June Osborne (Elisabeth Moss) may have escaped Gilead in season 4 of The Handmaid’s Tale, but that does not mean she is free. Throughout the season, the Hulu show has reinforced the idea that refugees who manage to escape Gilead are forever changed by what they went through.
While June is the main character in The Handmaid’s Tale and is a hero in her own right, she is still a human being first and foremost. Because of this, June struggles to acclimate to her newfound freedom in Canada, and Moss doubts that June will ever truly accept that she is free.
[Spoiler Alert: This article contains spoilers for season 4 episode 7 of The Handmaid’s Tale.]
Elisabeth Moss thinks only one thing could bring June ‘peace’ in ‘The Handmaid’s Tale’
June had multiple chances to escape to Canada in earlier seasons of the series. The first two attempts resulted in her being captured, and on her third try she elected to stay in Gilead to try and free her daughter Hannah (Jordana Blake).
In season 4 episode 6 of The Handmaid’s Tale, titled “Vows,” June’s best friend Moira Strand (Samira Wiley) convinces June to escape to Canada without Hannah.
Once she reaches Canada, season 4 episode 7, called “Home,” displays June’s difficulty at acclimating to freedom. In an interview with The Hollywood Reporter, Moss admitted that she does not think June will ever accept her freedom.
“I don’t think she can,” Moss told The Hollywood Reporter. “I don’t think she can. I think that she is frustrated with the bureaucracy of the world and I think she is dealing with that. I think she’s been changed forever by what happened to her in Gilead and I don’t think she can ever be the same.”
However, Moss does think one thing could bring June some “peace” and closure.
“I think the only peace she could ever find is to bring Hannah back to her father. And I don’t know if that’s going to happen. I mean, no one does. Unless you’ve read The Testaments!” Moss said.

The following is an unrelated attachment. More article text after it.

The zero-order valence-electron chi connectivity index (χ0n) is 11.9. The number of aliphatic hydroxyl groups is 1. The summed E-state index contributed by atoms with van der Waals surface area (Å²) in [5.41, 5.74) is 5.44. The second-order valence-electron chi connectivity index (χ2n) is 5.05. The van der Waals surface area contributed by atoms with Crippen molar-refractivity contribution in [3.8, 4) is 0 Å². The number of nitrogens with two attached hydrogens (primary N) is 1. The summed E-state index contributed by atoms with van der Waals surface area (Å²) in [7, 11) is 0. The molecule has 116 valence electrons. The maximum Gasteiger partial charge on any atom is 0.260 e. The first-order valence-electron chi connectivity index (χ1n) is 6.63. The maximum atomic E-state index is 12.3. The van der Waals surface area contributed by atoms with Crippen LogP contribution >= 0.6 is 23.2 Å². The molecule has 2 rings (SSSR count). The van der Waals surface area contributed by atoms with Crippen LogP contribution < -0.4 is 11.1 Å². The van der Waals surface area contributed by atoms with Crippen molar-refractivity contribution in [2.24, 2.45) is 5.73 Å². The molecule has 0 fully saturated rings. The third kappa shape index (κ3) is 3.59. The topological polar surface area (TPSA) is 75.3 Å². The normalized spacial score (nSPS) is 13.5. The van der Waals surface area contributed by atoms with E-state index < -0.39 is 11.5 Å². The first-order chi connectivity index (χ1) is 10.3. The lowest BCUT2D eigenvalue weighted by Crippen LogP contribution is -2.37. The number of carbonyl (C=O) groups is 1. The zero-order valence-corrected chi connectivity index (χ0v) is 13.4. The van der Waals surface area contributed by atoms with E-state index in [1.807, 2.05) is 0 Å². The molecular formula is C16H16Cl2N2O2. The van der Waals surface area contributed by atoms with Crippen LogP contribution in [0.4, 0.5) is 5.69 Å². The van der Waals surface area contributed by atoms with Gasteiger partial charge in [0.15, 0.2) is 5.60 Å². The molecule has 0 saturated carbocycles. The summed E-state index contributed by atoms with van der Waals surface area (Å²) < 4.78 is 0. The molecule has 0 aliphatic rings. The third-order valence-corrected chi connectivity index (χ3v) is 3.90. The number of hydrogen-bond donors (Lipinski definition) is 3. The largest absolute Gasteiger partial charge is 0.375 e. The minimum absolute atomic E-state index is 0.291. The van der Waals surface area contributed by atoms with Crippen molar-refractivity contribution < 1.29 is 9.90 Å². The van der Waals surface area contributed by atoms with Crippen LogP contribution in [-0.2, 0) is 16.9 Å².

June reunites with her husband in ‘The Handmaid’s Tale’
When June arrives in Canada, she attempts to jump right back into society. Within just a few days, she moves in with her husband Luke Bankole (O-T Fagbenle) and Moira, makes grocery store runs, and has dinner with friends.
Despite June’s attempts to adjust to her new life, Moss wanted to show that June’s trauma affects her relationship with Luke, particularly when it comes to intimacy and sex.
“She hasn’t done the work to get to the place where she can, so I think it’s a very honest portrayal of somebody who is very wounded by what has happened to her and the trauma of that,” Moss told The Hollywood Reporter. “It’s her story, it’s not a universal story. But I do think it’s accurate for June and what she has experienced.”
June will ‘never really be free,’ according to Elisabeth Moss
Speaking with The Hollywood Reporter, Moss hinted that June’s attempts to assimilate in Canada will fail. This leaves many questions about the future of the show and June’s character, but Moss appeared adamant that June has changed forever.
“I view it as someone who truly will never really be free,” Moss said.
She continued, “I think that she goes through something that is supposed to bring her closure, freedom, satisfaction — assimilation back into society — and, it doesn’t work because she’s changed too much and she can’t forget what she’s seen, she can’t forget what she’s done.
New episodes of The Handmaid’s Tale premiere every Wednesday on Hulu.